• Motherless-Oven-featured-image Reviews 

    “The Motherless Oven”

    By | November 13th, 2017
    Posted in Reviews | % Comments

    In 2015, Rob Davis’s “The Motherless Oven” won the British Comic Award for Best Book. Incredibly, even now, Davis and much of his work remain largely unknown to U.S. comic book fans. At first glance, perhaps, this book may seem a bit enigmatic and even inaccessible, but once you let go and give into it, it’s a refreshing, rewarding read.

    Cover by Rob Davis
    Written and Illustrated by Rob Davis

    In Scarper Lee’s world, parents don’t make children—children make parents. Scarper’s father is his pride and joy, a wind-powered brass construction with a billowing sail. His mother is a Bakelite hairdryer. In this world it rains knives, and household appliances have souls. There are also no birthdays—only deathdays. Scarper’s deathday is just three weeks away, and he clings to the mundane repetition of his life at home and high school for comfort. Rob Davis’s dark graphic novel is an odyssey through a bizarre, distorted teenage landscape. When Scarper’s father mysteriously disappears, he sets off with Vera Pike (the new girl at school) and Castro Smith (the weirdest kid in town) to find him. Facing home truths and knife storms at every turn, will Scarper even survive until his deathday?

    “The Weather Clock said, ‘Knife O’clock,’” begins narrator Scarper Lee, “so I chained Dad up in the shed.” This is not a metaphor. Turn the page and you see dozens of gleaming butcher knives streaking through the sky, raining down from above. Sipping tea a little while later, Scarper distractedly muses, “I like to listen to the rain clattering on the streets outside and stabbing the lawn.” Disconcerting as it may be to the reader, Knife O’clock appears to be a normal, expected occurrence for the book’s protagonist. Not only is Scarper unworried, he finds this bizarre phenomenon soothing. His only real problem, in fact, is that he’s all out of biscuits. “Not easy,” he coolly complains, “biscuits are king.” Not even the foreknowledge of his impending Death Day – a mere three weeks in the future as the book begins – seems particularly upsetting. Indeed, Scarper takes it all in stride, hanging out with his friends in the schoolyard while taking a break from tedious subjects like Mythmatics, Herogeometry and Circular History.

    Within the first three pages of “The Motherless Oven,” writer/illustrator Rob Davis unambiguously signals that this peculiar world is unlike anything we’ve ever seen, peopled almost exclusively with teenagers whose mothers are mechanical gadgets like an egg timer, bedside lamp or portable radio and whose fathers are mechanical contraptions that the children race through the night, having built these fathers themselves. Incredibly, it only gets weirder from there. In bold verbal and visual strokes, Davis creates an entirely unique world beholden to nothing but its own understated and beguiling internal logic – all drawn with a decidedly detached rock-and-roll sneer. (In fact, with his thick, pouty lips, black suit, striped tie and blunt haircut, Scarper Lee could almost be a youthful Mick Jagger or Joy Division’s Ian Curtis.)

    Refreshingly, however, while Davis clearly remains unflaggingly committed to his singular vision, he is never overly enamored with his own cleverness or remarkable creativity. In other words, he plays it completely straight, doggedly avoiding unnecessary exposition and superfluous explanation. It simply “is what it is.” Despite its incredible weirdness, the book’s characters understand the wonderfully quirky world in which they find themselves, accepting it all at face value. And why wouldn’t they? It’s the only world they’ve ever known. It may take a bit of work on the part of the reader to fathom what’s going on, but once you do away with your tiresome preconceived notions and simply let go, it’s an amazing, magical ride.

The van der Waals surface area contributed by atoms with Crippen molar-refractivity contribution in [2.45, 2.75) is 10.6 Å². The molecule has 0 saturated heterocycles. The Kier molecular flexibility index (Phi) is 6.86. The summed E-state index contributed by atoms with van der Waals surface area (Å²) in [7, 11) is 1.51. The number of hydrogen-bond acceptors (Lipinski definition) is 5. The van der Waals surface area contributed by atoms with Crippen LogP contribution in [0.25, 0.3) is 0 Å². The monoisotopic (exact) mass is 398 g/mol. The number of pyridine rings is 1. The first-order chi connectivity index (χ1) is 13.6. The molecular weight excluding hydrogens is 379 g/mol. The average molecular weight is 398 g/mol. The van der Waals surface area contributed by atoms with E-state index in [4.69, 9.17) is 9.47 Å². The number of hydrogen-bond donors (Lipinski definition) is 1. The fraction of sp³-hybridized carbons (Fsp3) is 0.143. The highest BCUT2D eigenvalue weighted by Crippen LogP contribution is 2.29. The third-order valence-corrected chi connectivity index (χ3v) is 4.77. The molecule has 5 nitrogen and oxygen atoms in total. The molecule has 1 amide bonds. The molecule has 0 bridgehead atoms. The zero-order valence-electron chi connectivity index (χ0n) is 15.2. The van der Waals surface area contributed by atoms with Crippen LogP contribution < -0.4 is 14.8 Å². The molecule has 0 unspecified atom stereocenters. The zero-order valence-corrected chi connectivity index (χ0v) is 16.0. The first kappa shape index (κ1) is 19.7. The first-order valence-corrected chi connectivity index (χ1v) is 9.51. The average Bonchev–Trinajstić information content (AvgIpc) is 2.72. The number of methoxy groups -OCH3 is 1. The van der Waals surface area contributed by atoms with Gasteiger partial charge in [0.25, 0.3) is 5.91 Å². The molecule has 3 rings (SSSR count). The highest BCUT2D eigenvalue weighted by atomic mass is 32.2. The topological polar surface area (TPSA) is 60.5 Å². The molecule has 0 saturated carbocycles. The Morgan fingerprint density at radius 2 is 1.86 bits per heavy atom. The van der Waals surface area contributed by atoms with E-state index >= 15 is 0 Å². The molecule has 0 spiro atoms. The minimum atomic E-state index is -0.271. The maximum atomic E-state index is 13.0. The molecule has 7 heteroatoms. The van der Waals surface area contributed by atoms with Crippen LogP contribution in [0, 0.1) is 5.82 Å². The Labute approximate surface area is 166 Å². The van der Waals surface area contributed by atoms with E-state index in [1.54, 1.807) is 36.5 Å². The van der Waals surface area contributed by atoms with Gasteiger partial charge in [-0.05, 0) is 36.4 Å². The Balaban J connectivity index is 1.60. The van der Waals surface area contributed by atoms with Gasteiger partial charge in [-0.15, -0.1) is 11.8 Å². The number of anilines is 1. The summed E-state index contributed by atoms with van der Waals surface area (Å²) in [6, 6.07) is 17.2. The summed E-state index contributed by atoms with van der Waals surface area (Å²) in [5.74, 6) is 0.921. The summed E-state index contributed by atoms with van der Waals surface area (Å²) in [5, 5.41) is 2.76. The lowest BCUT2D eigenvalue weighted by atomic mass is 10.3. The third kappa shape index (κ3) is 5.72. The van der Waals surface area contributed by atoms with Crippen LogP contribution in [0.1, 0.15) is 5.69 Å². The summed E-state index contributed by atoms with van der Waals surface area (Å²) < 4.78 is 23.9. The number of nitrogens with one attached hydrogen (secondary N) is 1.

Interestingly, as much as Davis’s peculiar language and eccentric ideas make some of his concepts truly foreign, his throwback black-and-white India ink visual style makes it incredibly accessible. The line work is clear and crisp, with heavy blacks and stark whites, but the purposely splotchy, uneven grays give everything shape and depth. You can almost smell and feel the newsprint as your eyes slowly make their way from panel to panel and page to page. There is a certain Steampunk aesthetic to the architecture and objects, but Davis renders figures and faces with such fluidity and tenderness you immediately feel like you’re part of the club, wending your way through town, debating the merits of various bands and poster makers.

    Continued below

    Ultimately, strange as this world may be, at the center of it all is the simple, timeless story of a trio of newfound friends (the aforementioned narrator, Scarper Lee, together with Vera Pike, the brash, mysterious new girl who no one seems to know and the outcast, Castro Smith, a mechanical genius who wears an unwieldy “brain aid”) who embark upon a quest: in this case, to find Scarper Lee’s missing father. It also explores highly relatable themes of passivity versus action, friendship and the search for meaning and truth.

    With a 2015 British Comic Award for Best Book on his shelf, it seems like creator Rob Davis would be a little more widely known on this side of the Atlantic. With Davis now writing and drawing a regular feature in Black Crown Quarterly, “Tales from the Black Crown Pub,” perhaps that will start change. Either way, “The Motherless Oven” deserves your time and attention. It’s a wonderfully quirky, captivating read bursting with memorable characters and inventive ideas all masterfully rendered with an effortless and accessible visual style.


    //TAGS | evergreen

    John Schaidler

    EMAIL | ARTICLES


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